DC-8 09/09/13

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Flight Number: 
Payload Configuration: 
Nav Data Collected: 
Total Flight Time: 
6.7 hours
Flight Segments: 
Flight Time:6.7 hours
Log Number:138301PI:Kent Shiffer
Funding Source:Hal Maring - NASA - SMD - ESD Radiation Science Program
Purpose of Flight:Science
Comments:Out and back from Ellington field TX. Earlier takeoff to set up DIAL LIDAR. Performed numerous fly throughs of crop and agricultural field burning. Executed under flight of ER-2 and CALIPSO satellite. Flew 3 separate under flights of ER-2 and performance radiation studies over 2 mobile AERONET sites. Executed dips across gradients in ozone and water from Texas to Kansas. Did a low approach at Performed DIAL curtain over Houston region.
Flight Hour Summary: 
Flight Hours Approved in SOFRS187
Total Used180.6
Total Remaining6.4
138301 Flight Reports
Date Flt # Purpose of Flight Duration Running Total Hours Remaining Miles Flown
08/02/13 - 08/03/13130602Check4.15.9181.1
08/06/13 - 08/07/13130604Science8.719.6167.4
08/08/13 - 08/09/13130605Science7.827.4159.6
08/26/13 - 08/27/13130612Science7.782.6104.4
08/27/13 - 08/28/13130613Science8.791.395.7
08/30/13 - 08/31/13130614Science7.999.287.8
09/21/13 - 09/22/13130623Science9.1173.113.9
09/23/13 - 09/24/13130624Transit7.5180.66.4

Flight Reports began being entered into this system as of 2012 flights. If there were flights flown under an earlier log number the flight reports are not available online.

Related Science Report: 

SEAC4RS - DC-8 09/09/13 - 09/10/13 Science Report

Mission Summary: 

9 Sept 13 DC-8 Flight Report


This flight targeted northern LA to sample emissions from oil and gas extraction, terpenes and isoprene from a region thought to be a strong source of terpenes, and agricultural fires in the Mississip River valley.  We also included an underpass of the A-train and radiation walls on both the western and eastern sides of the study region, all of these were in coordination with the ER-2.


We joined the CALIPSO ground track in SW LA soon after take off and flew an HSRL curtain leg at 20 kft more or less along the TX-LA border  (see flight track). The NW end point of this leg was over a mobile AERONET site which was designated as the center point of the first radiation wall. The eastern ~1/3 of the wall was over a region with a lot of oil/gas drilling pads. The DC-8 and ER-2 both proceeded to the SW end of this wall and we flew the first leg back to NE at 20 kft for the HSRL curtain, reversed course and ramped down to 1000 AGL, and flew the second level leg in BL back to NE.   We were well coordinated with the ER-2 for all 3 passes over the AERONET site.  ER-2 broke off after the DC-8 BL run, we completed our wall by flying back to the SW at 9 kft just above most of the small Cu, and then back to the NE at 8 kft passing through small Cu along the path.  These clouds were only about 1000 ft tall.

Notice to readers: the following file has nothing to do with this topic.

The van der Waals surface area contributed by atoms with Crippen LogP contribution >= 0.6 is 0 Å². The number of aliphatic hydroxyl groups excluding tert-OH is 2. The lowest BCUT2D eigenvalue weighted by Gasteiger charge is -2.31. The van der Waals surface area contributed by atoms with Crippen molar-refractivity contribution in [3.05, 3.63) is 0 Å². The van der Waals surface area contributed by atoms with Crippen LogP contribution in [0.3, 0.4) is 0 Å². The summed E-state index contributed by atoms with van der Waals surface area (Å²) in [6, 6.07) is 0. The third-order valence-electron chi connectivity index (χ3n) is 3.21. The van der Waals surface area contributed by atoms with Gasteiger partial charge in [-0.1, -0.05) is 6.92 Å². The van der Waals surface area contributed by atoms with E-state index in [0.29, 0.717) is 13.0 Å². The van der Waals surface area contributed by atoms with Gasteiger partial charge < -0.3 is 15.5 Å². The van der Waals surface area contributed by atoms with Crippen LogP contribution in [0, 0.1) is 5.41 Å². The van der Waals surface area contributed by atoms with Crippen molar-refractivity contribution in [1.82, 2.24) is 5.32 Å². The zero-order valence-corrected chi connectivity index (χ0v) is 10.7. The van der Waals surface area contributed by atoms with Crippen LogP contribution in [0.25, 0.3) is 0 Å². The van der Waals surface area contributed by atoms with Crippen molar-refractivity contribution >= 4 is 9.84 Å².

After the wall we returned to the BL and proceeded east bound, passing first over the gas field near Shrevesport LA, and then the forest expected to emit large amounts of terpenes. We reversed course shortly past the eastern side of the forest and returned along the track at 2 kft.  Plan was to fly a 3rd leg of this “flux wall” at ~ 4 kft back to the east, but the levels of terpenes observed at both 1 and 2 kft were quite low (short spikes to 500 ppt but usually just ~250 ppt).  PTRMS requested that we return to the lower level so they could sample in a different mode, so we descended and headed back along track to the east at 1000 AGL.  We had to break off from the flux wall before eastern end of final leg to rejoin the ER-2 for second radiation wall over another mobile AERONET site.


We attempted to climb to 20 kft for the HSRL  curtain but had trouble getting the clearance from ATC.  Most of our eastbound leg was flown at 12 kft, but we did get up to 20 kft shortly before reversing course and ramping back down to the western end for BL leg to the east at 1000 AGL.  There were very few clouds in this region so the final legs of this wall were flown just above the top of BL at 6 kft and then near top of BL at 4 kft.  This wall was timed to occur between 17-18:00 local time to allow 4STAR and the AERONET site to conduct special high solar zenith angle scans.


While we were working the radiation wall we observed one pyro Cu and several other smaller agricultural fires to the north of us (ER-2 pilot also spotted the pyro Cu and alerted us).  At the end of the wall we headed north to try to intercept the smoke plumes near us.  One plume was penetrated 4 different times (See zoom of the flight track).  We then headed further north in and just above a smoke filled BL, but did not see any other fires lofting smoke high enough for us to target.  We returned to the same fire that we had penetrated and made 2 more passes through it before returning to the ground track of the “terpene flux wall” and flying W along that track at 3kft (lowest IFR altitude possible).  We flew almost  all the way back to the center point of the first radiation wall before diverting northward to make a missed approach at Shrevesport, descending to 100 AGL over the runway. We then turned toward EFD and flew the transit back at 15 kft, including a coordinated overflight of the TOPAZ instrument on the ground at La Porte airport.


Flight duration was 6.7 hours.  All instruments were operational at the time of landing, though AOP encountered problems that caused loss of data for about 1.5 hours early in the flight, and PALMS had a roughing pump shut down several times late in the flight due to over heating.